If there is one piece of information that would fatally undermine the NSA's argument that it doesn't abuse Section 702 of the Foreign Intelligence Surveillance Act (FISA), it would be the number of American citizens whose personal information it has "incidentally" hoovered up.
And that is why it refuses to provide the figure.
There were two House Judiciary Committee meetings in Congress yesterday over the reauthorization of Section 702 in December. The first was held in secret with members of the security services; the second in public with panelists.
We don't know what happened in the first but in the second, a number of Congressmen made it plain that the NSA had failed to provide an estimate for the number of American citizens it has data on – despite the committee asking for it 11 months ago in a formal letter.
John Conyers (D-MI), the lead Democrat on the committee, noted that the lawmakers had repeatedly asked for the estimate but "the intelligence community has not so much as responded to our December letter" – a letter that asked for no more than an update on how long it would take to arrive at an estimate.
The intelligence community continues to argue it is difficult to tell the nationality of someone making a call or sending an email without a huge amount of effort or without violating their privacy.
That claim "seems like baloney to me," said Jim Jordan (R-OH), adding: "It's the greatest intelligence service on the planet. You'd think they'd be able to know that."
The truth is that the NSA cannot disclose the true figure if it wishes to retain its extraordinarily broad surveillance powers – powers that it has interpreted to include tapping the internet's backbone and big tech companies' server farms.
Section 702 repeatedly and explicitly notes that it only provides authority to gather information on non-US citizens and events occurring outside of the United States. And yet, incredibly, the security services have layered misinterpretation of the law on top of misinterpretation in order to authorize themselves to tap into US companies' systems based in the US.
The moment the scale of the domestic spying this has enabled is laid bare, the NSA's obtuse claim of "incidental" and "accidental" gathering of data on US citizens will be shown to be the façade it is. Which is why it won't release the figure.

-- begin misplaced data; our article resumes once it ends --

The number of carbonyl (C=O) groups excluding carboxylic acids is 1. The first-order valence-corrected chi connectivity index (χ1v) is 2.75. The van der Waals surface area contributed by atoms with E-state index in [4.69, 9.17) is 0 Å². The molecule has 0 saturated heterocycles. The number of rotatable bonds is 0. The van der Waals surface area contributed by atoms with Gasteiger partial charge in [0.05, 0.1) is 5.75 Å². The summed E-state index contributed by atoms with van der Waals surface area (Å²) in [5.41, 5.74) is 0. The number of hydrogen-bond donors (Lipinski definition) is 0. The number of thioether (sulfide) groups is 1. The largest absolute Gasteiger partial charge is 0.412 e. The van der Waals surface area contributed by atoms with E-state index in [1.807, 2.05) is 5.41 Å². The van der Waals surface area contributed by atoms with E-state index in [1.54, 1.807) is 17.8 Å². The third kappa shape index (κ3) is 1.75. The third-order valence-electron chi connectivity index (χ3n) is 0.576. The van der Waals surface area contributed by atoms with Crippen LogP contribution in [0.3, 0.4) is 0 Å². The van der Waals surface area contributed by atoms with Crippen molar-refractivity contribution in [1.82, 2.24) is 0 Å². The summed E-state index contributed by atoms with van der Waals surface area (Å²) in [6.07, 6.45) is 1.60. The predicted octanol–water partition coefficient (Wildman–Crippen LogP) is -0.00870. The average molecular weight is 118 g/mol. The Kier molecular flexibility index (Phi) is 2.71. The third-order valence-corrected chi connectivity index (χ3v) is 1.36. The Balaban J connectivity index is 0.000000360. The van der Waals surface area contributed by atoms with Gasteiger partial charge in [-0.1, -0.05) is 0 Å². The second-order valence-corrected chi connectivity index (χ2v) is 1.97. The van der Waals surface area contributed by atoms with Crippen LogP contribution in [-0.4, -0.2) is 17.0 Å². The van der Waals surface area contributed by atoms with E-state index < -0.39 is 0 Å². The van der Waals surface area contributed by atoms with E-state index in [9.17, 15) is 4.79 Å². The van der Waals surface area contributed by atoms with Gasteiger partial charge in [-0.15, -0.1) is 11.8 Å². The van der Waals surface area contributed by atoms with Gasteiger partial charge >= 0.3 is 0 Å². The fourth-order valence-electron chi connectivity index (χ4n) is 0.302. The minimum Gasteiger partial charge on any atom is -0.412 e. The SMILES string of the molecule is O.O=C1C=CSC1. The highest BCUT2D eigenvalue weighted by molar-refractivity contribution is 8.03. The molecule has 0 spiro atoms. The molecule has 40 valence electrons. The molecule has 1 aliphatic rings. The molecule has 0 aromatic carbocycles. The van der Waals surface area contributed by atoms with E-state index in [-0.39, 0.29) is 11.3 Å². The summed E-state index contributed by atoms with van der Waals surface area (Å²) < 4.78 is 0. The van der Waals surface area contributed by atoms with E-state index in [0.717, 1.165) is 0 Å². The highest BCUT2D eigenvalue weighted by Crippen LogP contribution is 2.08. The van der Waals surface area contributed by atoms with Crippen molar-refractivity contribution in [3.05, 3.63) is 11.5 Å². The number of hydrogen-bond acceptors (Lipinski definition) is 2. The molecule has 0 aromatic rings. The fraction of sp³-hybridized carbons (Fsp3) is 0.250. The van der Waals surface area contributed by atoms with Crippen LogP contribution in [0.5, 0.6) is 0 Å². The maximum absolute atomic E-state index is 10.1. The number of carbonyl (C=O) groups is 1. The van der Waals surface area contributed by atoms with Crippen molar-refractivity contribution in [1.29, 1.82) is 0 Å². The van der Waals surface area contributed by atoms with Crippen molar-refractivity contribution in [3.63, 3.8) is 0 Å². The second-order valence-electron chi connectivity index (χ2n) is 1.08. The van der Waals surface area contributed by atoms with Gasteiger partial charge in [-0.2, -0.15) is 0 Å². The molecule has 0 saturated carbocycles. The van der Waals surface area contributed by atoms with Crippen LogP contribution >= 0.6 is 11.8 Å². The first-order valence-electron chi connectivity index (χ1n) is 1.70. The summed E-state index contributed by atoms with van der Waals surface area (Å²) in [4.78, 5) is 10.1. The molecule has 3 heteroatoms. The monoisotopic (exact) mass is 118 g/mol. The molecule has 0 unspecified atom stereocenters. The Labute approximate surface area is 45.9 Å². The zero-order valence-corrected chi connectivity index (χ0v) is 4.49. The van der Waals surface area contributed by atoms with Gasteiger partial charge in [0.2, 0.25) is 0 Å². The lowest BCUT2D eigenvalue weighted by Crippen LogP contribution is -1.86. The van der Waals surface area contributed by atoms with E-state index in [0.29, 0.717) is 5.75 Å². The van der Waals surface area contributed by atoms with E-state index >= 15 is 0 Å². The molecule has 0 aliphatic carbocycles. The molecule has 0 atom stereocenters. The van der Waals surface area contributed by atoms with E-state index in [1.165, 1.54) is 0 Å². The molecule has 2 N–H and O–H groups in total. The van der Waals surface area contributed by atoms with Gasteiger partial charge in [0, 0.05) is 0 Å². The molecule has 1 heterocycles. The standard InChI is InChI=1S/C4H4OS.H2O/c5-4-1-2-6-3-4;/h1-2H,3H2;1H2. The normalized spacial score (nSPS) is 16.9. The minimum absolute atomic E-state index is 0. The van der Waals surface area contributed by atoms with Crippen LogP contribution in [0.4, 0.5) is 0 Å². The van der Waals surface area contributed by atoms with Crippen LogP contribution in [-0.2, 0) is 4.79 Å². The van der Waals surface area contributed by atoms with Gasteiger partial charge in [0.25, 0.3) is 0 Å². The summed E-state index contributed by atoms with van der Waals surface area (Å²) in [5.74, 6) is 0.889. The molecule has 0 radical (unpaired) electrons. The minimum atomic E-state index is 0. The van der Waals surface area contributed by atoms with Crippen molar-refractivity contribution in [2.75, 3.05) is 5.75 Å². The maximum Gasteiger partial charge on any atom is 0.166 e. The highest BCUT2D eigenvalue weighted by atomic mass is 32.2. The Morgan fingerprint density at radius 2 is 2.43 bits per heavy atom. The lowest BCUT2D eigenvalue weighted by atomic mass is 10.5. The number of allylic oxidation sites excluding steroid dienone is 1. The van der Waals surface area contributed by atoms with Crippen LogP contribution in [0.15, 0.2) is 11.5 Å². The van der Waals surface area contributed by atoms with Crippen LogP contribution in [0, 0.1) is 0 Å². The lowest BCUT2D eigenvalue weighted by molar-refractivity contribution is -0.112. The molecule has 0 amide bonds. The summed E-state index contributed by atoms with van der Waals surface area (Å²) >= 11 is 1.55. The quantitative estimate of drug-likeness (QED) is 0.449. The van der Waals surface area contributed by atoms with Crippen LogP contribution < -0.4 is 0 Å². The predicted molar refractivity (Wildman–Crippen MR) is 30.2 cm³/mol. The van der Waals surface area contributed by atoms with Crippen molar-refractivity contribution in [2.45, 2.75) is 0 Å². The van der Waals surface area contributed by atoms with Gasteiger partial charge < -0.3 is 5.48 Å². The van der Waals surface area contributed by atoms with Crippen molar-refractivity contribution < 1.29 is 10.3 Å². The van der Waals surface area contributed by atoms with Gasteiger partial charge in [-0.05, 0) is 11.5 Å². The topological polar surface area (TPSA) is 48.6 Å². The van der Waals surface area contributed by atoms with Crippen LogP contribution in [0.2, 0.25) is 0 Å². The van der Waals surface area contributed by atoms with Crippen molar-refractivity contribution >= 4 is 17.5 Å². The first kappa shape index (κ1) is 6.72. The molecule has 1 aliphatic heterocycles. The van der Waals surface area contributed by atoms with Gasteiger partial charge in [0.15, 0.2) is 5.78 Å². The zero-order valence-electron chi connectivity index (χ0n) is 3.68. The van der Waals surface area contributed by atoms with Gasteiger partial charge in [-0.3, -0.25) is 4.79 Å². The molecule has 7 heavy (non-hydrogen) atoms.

In a political climate where up is down and down is up, where the attorney general can answer an explicit question with a No and then claim he was asked a different question when that turns out not to be true, it is perhaps not surprising that some of the other answers asked at the hearing stretched reality to the breaking point.
One of the panelists, assistant professor at the US Naval Academy Jeff Kosseff, argued that the Fourth Amendment (no unreasonable search without a warrant) did not apply to Section 702 because it covered "foreign intelligence."
That is despite the fact that the Snowden documents showed – particularly through the PRISM system – that the security services were spying on domestic telecommunications.
Equally mind-boggling was the claim by former NSA attorney April Doss, now a partner at Saul Ewing LLP, that Section 702 was only used for "targeted surveillance." While that is certainly the intent of the law, the reality is the opposite – we know, again from the Snowden documents, that vast quantities of data are pulled into government databases, retained, and then searched.
Doss also repeated the NSA argument that trying to estimate how many Americans had been included in the broad sweep of communications would lead to a greater intrusion into their privacy.
You suspect that the argument that Congressmen shouldn't consider anything in the Snowden documents because they were leaked illegally is rolling around the back of their heads just waiting to slip out.